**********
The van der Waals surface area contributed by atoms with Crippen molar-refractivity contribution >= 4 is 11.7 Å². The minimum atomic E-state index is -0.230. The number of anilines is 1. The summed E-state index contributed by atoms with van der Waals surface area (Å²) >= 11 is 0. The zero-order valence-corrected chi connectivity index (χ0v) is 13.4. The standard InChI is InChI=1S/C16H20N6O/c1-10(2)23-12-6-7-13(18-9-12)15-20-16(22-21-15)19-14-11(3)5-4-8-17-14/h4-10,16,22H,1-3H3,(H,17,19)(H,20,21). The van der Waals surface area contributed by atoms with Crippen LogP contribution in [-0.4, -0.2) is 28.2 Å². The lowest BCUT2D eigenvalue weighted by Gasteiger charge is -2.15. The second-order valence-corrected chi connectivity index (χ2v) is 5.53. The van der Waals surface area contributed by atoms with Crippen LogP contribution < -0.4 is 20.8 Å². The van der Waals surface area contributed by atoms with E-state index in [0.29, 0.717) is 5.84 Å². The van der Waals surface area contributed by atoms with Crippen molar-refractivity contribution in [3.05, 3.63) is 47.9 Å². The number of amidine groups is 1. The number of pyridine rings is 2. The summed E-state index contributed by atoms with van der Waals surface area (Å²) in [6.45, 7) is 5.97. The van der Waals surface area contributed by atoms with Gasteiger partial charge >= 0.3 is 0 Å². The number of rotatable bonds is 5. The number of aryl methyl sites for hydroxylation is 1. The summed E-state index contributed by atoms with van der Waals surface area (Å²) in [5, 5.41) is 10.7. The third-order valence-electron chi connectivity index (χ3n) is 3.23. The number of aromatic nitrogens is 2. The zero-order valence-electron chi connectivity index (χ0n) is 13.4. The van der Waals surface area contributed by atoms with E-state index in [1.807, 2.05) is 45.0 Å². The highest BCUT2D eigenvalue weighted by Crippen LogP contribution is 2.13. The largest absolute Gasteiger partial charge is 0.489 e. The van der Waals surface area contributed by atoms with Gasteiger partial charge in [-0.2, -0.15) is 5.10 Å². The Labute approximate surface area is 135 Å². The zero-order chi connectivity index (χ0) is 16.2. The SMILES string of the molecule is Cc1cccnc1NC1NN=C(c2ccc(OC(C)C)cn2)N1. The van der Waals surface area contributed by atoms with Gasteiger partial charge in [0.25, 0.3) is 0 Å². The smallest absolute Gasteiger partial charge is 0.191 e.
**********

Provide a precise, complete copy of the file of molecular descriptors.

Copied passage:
The van der Waals surface area contributed by atoms with Crippen molar-refractivity contribution >= 4 is 11.7 Å². The minimum atomic E-state index is -0.230. The number of anilines is 1. The summed E-state index contributed by atoms with van der Waals surface area (Å²) >= 11 is 0. The zero-order valence-corrected chi connectivity index (χ0v) is 13.4. The standard InChI is InChI=1S/C16H20N6O/c1-10(2)23-12-6-7-13(18-9-12)15-20-16(22-21-15)19-14-11(3)5-4-8-17-14/h4-10,16,22H,1-3H3,(H,17,19)(H,20,21). The van der Waals surface area contributed by atoms with Crippen LogP contribution in [-0.4, -0.2) is 28.2 Å². The lowest BCUT2D eigenvalue weighted by Gasteiger charge is -2.15. The second-order valence-corrected chi connectivity index (χ2v) is 5.53. The van der Waals surface area contributed by atoms with Crippen LogP contribution < -0.4 is 20.8 Å². The van der Waals surface area contributed by atoms with E-state index in [0.29, 0.717) is 5.84 Å². The van der Waals surface area contributed by atoms with Crippen molar-refractivity contribution in [3.05, 3.63) is 47.9 Å². The number of amidine groups is 1. The number of pyridine rings is 2. The summed E-state index contributed by atoms with van der Waals surface area (Å²) in [6.45, 7) is 5.97. The van der Waals surface area contributed by atoms with Gasteiger partial charge >= 0.3 is 0 Å². The number of rotatable bonds is 5. The number of aryl methyl sites for hydroxylation is 1. The summed E-state index contributed by atoms with van der Waals surface area (Å²) in [5, 5.41) is 10.7. The third-order valence-electron chi connectivity index (χ3n) is 3.23. The number of aromatic nitrogens is 2. The zero-order valence-electron chi connectivity index (χ0n) is 13.4. The van der Waals surface area contributed by atoms with E-state index in [1.807, 2.05) is 45.0 Å². The highest BCUT2D eigenvalue weighted by Crippen LogP contribution is 2.13. The largest absolute Gasteiger partial charge is 0.489 e. The van der Waals surface area contributed by atoms with Gasteiger partial charge in [-0.2, -0.15) is 5.10 Å². The Labute approximate surface area is 135 Å². The zero-order chi connectivity index (χ0) is 16.2. The SMILES string of the molecule is Cc1cccnc1NC1NN=C(c2ccc(OC(C)C)cn2)N1. The van der Waals surface area contributed by atoms with Gasteiger partial charge in [0.25, 0.3) is 0 Å². The smallest absolute Gasteiger partial charge is 0.191 e.